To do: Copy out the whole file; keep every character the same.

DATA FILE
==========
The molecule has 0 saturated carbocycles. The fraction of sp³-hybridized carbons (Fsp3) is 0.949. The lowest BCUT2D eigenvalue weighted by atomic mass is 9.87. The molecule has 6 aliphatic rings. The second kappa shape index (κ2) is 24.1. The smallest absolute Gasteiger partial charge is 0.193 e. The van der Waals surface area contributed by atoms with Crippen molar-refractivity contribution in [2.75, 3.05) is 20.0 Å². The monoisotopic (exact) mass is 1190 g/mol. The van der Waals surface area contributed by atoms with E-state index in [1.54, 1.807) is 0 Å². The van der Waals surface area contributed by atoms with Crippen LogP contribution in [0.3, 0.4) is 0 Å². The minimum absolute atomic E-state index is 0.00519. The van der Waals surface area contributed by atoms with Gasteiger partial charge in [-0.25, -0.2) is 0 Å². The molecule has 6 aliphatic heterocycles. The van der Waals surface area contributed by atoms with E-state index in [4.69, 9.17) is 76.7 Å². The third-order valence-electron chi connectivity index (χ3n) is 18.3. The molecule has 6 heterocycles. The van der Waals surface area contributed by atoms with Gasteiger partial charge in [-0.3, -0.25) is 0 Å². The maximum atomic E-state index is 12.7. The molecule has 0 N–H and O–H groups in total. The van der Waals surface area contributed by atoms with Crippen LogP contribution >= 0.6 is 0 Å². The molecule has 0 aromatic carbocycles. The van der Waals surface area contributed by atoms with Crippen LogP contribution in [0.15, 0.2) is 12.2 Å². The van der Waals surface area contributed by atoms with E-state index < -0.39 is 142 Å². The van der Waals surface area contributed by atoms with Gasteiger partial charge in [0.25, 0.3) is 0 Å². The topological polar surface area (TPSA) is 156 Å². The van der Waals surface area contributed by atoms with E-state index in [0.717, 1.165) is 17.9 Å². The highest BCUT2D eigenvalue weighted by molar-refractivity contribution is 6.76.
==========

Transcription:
The molecule has 0 saturated carbocycles. The fraction of sp³-hybridized carbons (Fsp3) is 0.949. The lowest BCUT2D eigenvalue weighted by atomic mass is 9.87. The molecule has 6 aliphatic rings. The second kappa shape index (κ2) is 24.1. The smallest absolute Gasteiger partial charge is 0.193 e. The van der Waals surface area contributed by atoms with Crippen molar-refractivity contribution in [2.75, 3.05) is 20.0 Å². The monoisotopic (exact) mass is 1190 g/mol. The van der Waals surface area contributed by atoms with E-state index in [1.54, 1.807) is 0 Å². The van der Waals surface area contributed by atoms with Crippen LogP contribution in [0.3, 0.4) is 0 Å². The minimum absolute atomic E-state index is 0.00519. The van der Waals surface area contributed by atoms with Gasteiger partial charge in [-0.25, -0.2) is 0 Å². The molecule has 6 aliphatic heterocycles. The van der Waals surface area contributed by atoms with E-state index in [4.69, 9.17) is 76.7 Å². The third-order valence-electron chi connectivity index (χ3n) is 18.3. The molecule has 6 heterocycles. The van der Waals surface area contributed by atoms with Gasteiger partial charge in [-0.3, -0.25) is 0 Å². The maximum atomic E-state index is 12.7. The molecule has 0 N–H and O–H groups in total. The van der Waals surface area contributed by atoms with Crippen LogP contribution >= 0.6 is 0 Å². The molecule has 0 aromatic carbocycles. The van der Waals surface area contributed by atoms with Crippen LogP contribution in [0.15, 0.2) is 12.2 Å². The van der Waals surface area contributed by atoms with E-state index < -0.39 is 142 Å². The van der Waals surface area contributed by atoms with Gasteiger partial charge in [0.25, 0.3) is 0 Å². The topological polar surface area (TPSA) is 156 Å². The van der Waals surface area contributed by atoms with E-state index in [0.717, 1.165) is 17.9 Å². The highest BCUT2D eigenvalue weighted by molar-refractivity contribution is 6.76.